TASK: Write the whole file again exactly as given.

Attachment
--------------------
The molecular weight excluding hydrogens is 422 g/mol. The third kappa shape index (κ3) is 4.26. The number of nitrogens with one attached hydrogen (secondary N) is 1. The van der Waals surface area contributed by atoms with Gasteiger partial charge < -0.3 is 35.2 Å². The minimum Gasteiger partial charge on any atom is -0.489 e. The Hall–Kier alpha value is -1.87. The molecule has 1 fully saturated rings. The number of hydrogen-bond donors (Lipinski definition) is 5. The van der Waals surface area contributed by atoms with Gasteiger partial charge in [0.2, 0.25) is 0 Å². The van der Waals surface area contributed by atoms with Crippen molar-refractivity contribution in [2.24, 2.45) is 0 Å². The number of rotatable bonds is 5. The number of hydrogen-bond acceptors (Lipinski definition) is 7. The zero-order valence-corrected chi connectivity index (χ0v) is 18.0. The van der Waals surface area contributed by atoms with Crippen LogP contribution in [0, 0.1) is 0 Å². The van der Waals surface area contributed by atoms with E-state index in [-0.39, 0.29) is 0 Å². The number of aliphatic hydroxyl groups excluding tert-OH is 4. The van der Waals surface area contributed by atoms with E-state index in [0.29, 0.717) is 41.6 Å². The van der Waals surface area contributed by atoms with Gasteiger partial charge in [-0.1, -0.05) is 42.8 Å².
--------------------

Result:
The molecular weight excluding hydrogens is 422 g/mol. The third kappa shape index (κ3) is 4.26. The number of nitrogens with one attached hydrogen (secondary N) is 1. The van der Waals surface area contributed by atoms with Gasteiger partial charge < -0.3 is 35.2 Å². The minimum Gasteiger partial charge on any atom is -0.489 e. The Hall–Kier alpha value is -1.87. The molecule has 1 fully saturated rings. The number of hydrogen-bond donors (Lipinski definition) is 5. The van der Waals surface area contributed by atoms with Gasteiger partial charge in [0.2, 0.25) is 0 Å². The van der Waals surface area contributed by atoms with Crippen molar-refractivity contribution in [2.24, 2.45) is 0 Å². The number of rotatable bonds is 5. The number of hydrogen-bond acceptors (Lipinski definition) is 7. The zero-order valence-corrected chi connectivity index (χ0v) is 18.0. The van der Waals surface area contributed by atoms with Crippen LogP contribution in [0, 0.1) is 0 Å². The van der Waals surface area contributed by atoms with E-state index in [-0.39, 0.29) is 0 Å². The number of aliphatic hydroxyl groups excluding tert-OH is 4. The van der Waals surface area contributed by atoms with E-state index in [0.29, 0.717) is 41.6 Å². The van der Waals surface area contributed by atoms with Gasteiger partial charge in [-0.1, -0.05) is 42.8 Å².